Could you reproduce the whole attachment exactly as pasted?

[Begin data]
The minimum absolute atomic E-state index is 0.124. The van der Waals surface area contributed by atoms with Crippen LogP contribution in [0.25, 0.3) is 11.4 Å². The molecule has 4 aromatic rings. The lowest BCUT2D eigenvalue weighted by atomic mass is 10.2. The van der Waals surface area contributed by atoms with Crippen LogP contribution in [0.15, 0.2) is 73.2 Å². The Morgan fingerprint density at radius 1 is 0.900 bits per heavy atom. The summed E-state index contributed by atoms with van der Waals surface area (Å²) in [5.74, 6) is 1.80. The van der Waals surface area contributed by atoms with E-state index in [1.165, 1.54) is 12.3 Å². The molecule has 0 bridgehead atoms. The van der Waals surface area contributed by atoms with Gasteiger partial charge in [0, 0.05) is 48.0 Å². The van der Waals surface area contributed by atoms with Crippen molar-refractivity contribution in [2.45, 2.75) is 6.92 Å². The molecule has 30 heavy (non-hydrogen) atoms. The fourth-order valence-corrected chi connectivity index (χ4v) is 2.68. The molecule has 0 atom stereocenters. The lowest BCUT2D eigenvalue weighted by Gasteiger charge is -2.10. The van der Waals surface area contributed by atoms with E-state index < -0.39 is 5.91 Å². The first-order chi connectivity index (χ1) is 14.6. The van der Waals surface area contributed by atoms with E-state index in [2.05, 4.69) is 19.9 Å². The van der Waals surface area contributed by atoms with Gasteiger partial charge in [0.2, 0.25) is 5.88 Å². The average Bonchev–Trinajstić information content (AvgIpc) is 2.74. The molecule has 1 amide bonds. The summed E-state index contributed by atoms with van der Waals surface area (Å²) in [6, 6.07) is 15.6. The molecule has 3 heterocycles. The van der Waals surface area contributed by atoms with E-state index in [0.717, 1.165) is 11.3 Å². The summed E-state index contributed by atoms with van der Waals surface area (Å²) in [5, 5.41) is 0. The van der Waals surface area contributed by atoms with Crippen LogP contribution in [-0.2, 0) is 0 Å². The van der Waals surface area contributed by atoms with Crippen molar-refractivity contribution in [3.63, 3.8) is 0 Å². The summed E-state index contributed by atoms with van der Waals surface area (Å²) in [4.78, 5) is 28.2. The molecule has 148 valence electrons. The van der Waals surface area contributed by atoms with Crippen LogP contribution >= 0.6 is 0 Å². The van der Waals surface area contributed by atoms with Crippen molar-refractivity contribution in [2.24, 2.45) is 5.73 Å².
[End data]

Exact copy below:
The minimum absolute atomic E-state index is 0.124. The van der Waals surface area contributed by atoms with Crippen LogP contribution in [0.25, 0.3) is 11.4 Å². The molecule has 4 aromatic rings. The lowest BCUT2D eigenvalue weighted by atomic mass is 10.2. The van der Waals surface area contributed by atoms with Crippen LogP contribution in [0.15, 0.2) is 73.2 Å². The Morgan fingerprint density at radius 1 is 0.900 bits per heavy atom. The summed E-state index contributed by atoms with van der Waals surface area (Å²) in [5.74, 6) is 1.80. The van der Waals surface area contributed by atoms with E-state index in [1.165, 1.54) is 12.3 Å². The molecule has 0 bridgehead atoms. The van der Waals surface area contributed by atoms with Gasteiger partial charge in [0, 0.05) is 48.0 Å². The van der Waals surface area contributed by atoms with Crippen molar-refractivity contribution in [2.45, 2.75) is 6.92 Å². The molecule has 30 heavy (non-hydrogen) atoms. The fourth-order valence-corrected chi connectivity index (χ4v) is 2.68. The molecule has 0 atom stereocenters. The lowest BCUT2D eigenvalue weighted by Gasteiger charge is -2.10. The van der Waals surface area contributed by atoms with E-state index < -0.39 is 5.91 Å². The first-order chi connectivity index (χ1) is 14.6. The van der Waals surface area contributed by atoms with E-state index in [2.05, 4.69) is 19.9 Å². The van der Waals surface area contributed by atoms with Gasteiger partial charge in [0.2, 0.25) is 5.88 Å². The average Bonchev–Trinajstić information content (AvgIpc) is 2.74. The molecule has 1 amide bonds. The summed E-state index contributed by atoms with van der Waals surface area (Å²) in [6, 6.07) is 15.6. The molecule has 3 heterocycles. The van der Waals surface area contributed by atoms with E-state index in [0.717, 1.165) is 11.3 Å². The summed E-state index contributed by atoms with van der Waals surface area (Å²) in [5, 5.41) is 0. The van der Waals surface area contributed by atoms with Crippen LogP contribution in [-0.2, 0) is 0 Å². The van der Waals surface area contributed by atoms with Crippen molar-refractivity contribution in [3.63, 3.8) is 0 Å². The summed E-state index contributed by atoms with van der Waals surface area (Å²) in [4.78, 5) is 28.2. The molecule has 148 valence electrons. The van der Waals surface area contributed by atoms with Crippen LogP contribution >= 0.6 is 0 Å². The van der Waals surface area contributed by atoms with Crippen molar-refractivity contribution in [2.24, 2.45) is 5.73 Å².